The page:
Few names in fashion carry as extensive and illustrative a history as the house of Christian Dior. The post-war-founded atelier caught the attention of European consumers with its clean lines — and the New Look, the flower, and notes of the Belle Époque — and would go on to make up 5% of France's total revenue, revolutionizing style around the world. It's safe to say, then, that the lifespan of Dior is so vast, it's impossible to put it all in one place. That's why, in the wake of yet another exhibition, there's a coffee table book coming out that deserves a slot in your library of Dior encyclopedias: The House of Dior: Seventy Years of Haute Couture.
Across 256 pages, The House of Dior serves as an in-depth look at how the French fashion house has evolved under the creatives who've come and go. Starting with Christian Dior himself, the introduction of the New Look in spring 1947 is said to have revived the country's fashion industry. But not everyone was pleased with its laissez-faire attitude toward textiles, including feminists who felt its corset shapes were restricting and regressive. Then came Yves Saint Laurent, who made a name for himself at Dior, having been the couturier's assistant for years prior. Saint Laurent introduced the youthful and rebellious edge the fashion house needed to expand globally.
Succeeding him, Marc Bohan, the longest serving creative director of Dior, is, ironically, the least famous leader in its pedigree. The Bohan era may be forever marked as restrained and modest, but it was the biggest commercially successful period the house had ever seen. Bohan used elegant suits and easy-to-pull-off silhouettes to bridge the elite and non-elite. Up next, Gianfranco Ferré helmed the house, being the first non-French creative director to do so, and set out to distance himself from the precedents set before him. For the most part, he succeeded in implementing his own, architectural aesthetic, but the uncertainty of couture's future brought about by the early-90s stifled his creative prowess.
Then, perhaps the most famous generation of Dior designers came next. Beginning with John Galliano, the house of Dior would never be the same (save for Raf Simons' rebirth of archival Dior works, which we'll get to later). Despite the public controversy that preceded and awaited him, the British visionary's designs are cemented in fashion history as the most theatrical, sketch-to-runway works the industry has ever seen. Because of his relentless search for the deepest connection between the fashion, art, and culture worlds, he's considered one of the most flamboyant designers — ever.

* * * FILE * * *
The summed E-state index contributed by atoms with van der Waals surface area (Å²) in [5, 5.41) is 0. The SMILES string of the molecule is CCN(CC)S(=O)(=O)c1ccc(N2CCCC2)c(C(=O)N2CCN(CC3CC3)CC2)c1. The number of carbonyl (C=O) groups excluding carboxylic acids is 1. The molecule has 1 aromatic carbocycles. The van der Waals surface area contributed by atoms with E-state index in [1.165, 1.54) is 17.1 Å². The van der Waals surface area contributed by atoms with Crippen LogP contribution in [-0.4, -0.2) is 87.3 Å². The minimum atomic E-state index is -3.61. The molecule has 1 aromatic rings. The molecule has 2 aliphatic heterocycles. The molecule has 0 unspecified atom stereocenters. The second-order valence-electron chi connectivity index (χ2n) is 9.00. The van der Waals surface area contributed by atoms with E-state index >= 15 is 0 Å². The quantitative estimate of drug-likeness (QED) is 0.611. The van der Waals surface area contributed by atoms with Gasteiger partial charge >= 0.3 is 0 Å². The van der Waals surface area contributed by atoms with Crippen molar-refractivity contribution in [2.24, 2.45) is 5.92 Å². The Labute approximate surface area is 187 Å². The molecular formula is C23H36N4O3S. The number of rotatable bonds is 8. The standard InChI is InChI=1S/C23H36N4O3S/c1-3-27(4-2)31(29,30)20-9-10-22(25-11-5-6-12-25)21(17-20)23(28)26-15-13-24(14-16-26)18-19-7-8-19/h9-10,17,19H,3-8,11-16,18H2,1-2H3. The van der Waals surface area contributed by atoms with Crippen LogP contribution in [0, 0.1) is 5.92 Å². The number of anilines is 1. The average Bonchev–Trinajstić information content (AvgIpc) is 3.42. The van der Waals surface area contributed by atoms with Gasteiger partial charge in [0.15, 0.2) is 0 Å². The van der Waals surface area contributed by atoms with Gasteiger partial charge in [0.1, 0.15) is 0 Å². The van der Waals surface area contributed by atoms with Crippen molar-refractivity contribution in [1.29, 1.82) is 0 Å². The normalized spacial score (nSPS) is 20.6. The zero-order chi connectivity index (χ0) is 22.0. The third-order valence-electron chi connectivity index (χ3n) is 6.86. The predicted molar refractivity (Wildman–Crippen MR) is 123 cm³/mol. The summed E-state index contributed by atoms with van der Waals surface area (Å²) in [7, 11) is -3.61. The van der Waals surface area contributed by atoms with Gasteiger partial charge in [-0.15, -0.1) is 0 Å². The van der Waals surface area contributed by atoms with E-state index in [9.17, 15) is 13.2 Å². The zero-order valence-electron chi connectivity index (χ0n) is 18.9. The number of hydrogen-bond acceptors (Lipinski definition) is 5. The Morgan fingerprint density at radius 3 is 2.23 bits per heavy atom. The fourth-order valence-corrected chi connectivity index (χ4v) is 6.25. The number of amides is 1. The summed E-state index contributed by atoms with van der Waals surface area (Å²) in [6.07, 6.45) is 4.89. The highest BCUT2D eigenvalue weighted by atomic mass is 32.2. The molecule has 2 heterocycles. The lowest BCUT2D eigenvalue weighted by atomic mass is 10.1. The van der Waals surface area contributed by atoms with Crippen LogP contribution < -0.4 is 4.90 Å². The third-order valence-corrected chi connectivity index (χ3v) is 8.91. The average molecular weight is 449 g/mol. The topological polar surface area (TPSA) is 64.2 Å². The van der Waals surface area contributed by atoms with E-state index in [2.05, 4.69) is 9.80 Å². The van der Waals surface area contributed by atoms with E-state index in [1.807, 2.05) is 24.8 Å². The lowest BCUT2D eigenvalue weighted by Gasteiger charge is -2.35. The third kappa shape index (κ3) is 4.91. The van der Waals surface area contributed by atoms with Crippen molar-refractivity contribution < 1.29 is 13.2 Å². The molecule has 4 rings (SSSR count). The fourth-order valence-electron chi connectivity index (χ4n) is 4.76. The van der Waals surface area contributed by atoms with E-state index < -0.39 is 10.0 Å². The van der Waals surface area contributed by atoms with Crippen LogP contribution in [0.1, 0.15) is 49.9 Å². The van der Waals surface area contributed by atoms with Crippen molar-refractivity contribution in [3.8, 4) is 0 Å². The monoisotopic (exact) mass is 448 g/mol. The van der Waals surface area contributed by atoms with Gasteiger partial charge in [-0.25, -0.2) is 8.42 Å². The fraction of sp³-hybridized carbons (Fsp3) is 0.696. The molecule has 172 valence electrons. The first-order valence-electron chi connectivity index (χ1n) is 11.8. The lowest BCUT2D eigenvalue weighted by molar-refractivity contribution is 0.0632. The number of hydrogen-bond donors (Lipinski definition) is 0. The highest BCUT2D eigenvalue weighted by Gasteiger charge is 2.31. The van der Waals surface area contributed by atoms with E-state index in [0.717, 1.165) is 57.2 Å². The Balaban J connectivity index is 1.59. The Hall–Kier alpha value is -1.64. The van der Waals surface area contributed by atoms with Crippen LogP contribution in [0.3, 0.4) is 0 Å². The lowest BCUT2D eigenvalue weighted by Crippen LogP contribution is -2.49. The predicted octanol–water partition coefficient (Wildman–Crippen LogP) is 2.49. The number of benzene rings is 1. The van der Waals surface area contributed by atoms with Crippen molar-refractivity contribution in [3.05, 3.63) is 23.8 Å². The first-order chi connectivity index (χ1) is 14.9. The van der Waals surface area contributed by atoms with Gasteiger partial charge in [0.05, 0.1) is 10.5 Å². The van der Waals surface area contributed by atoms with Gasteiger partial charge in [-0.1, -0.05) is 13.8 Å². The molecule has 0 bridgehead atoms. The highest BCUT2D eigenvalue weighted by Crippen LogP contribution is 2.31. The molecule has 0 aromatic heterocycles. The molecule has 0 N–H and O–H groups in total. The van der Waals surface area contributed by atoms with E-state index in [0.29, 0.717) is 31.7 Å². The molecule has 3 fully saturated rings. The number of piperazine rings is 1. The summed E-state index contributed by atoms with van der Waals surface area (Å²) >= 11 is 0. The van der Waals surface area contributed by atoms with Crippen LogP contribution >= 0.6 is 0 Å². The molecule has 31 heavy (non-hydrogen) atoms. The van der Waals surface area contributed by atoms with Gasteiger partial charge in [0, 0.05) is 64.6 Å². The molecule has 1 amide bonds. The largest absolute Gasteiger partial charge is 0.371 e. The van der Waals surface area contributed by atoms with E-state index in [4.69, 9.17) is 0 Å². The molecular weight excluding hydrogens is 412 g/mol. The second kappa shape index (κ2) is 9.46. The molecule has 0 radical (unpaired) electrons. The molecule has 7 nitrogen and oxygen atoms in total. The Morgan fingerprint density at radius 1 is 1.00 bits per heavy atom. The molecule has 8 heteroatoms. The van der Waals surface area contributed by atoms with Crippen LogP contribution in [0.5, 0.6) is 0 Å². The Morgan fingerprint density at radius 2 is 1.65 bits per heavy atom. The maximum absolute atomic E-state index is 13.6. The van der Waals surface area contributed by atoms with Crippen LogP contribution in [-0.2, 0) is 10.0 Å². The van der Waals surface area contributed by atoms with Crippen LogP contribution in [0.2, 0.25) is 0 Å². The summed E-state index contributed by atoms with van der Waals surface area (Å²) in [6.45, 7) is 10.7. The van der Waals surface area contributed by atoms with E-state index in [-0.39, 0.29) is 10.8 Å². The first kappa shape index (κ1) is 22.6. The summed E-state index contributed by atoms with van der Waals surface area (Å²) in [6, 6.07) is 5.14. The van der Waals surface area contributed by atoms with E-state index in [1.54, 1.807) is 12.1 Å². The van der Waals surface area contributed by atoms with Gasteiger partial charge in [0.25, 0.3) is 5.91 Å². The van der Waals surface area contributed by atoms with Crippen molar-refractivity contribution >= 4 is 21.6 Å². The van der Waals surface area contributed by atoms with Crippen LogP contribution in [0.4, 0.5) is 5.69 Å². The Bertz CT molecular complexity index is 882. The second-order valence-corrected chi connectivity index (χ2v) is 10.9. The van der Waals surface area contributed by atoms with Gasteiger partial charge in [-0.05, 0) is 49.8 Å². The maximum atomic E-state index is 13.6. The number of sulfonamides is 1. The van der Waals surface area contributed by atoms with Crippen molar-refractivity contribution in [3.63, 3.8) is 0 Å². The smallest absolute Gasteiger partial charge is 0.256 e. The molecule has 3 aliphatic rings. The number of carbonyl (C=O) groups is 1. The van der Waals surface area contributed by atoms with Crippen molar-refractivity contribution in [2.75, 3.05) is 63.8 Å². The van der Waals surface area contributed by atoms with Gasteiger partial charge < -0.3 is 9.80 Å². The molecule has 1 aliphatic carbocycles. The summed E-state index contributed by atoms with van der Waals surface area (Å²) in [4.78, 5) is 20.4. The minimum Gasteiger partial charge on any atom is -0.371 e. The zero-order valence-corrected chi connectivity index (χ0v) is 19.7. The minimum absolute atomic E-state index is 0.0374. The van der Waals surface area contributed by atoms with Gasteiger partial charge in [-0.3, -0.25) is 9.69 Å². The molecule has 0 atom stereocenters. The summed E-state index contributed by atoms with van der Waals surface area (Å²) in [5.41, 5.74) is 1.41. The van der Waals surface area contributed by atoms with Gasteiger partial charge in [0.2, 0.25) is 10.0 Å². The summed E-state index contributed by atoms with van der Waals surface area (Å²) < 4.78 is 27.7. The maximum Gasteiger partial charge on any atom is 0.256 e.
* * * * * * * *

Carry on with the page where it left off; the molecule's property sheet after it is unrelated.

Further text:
Following Galliano's reign, a New Wave designer from Belgium reverted Dior back to its streamlined, immortal roots: entrée Raf Simons. Though his tenure was short, Simons was tasked with creating an entire collection in just eight weeks upon his arrival. His debut was a raging success, with many claiming the fanfare around the event to be like nothing the fashion crowd had ever seen. But it'd be revealed shortly after his departure that the time constraints got the best of Simons, with collections needing to be designed in three to five weeks. He left the label after three years for Calvin Klein, and Valentino co-designer Maria Grazia Chiuri — the house's first female leader — stepped in.
Despite 70 years worth of shifts, shake-ups, and redesigns, Dior remains the leading couturier in French fashion. Much of the slideshow ahead showcases both the intimate and grandiose moments that lead to the commercial powerhouse that Dior is today. As The House of Dior exemplifies — and visually demonstrates via hundreds of photographs — its creative directors may enter and exit the house having left their individual marks on its ready-to-wear collections, but the heart of Dior will always beat for haute couture.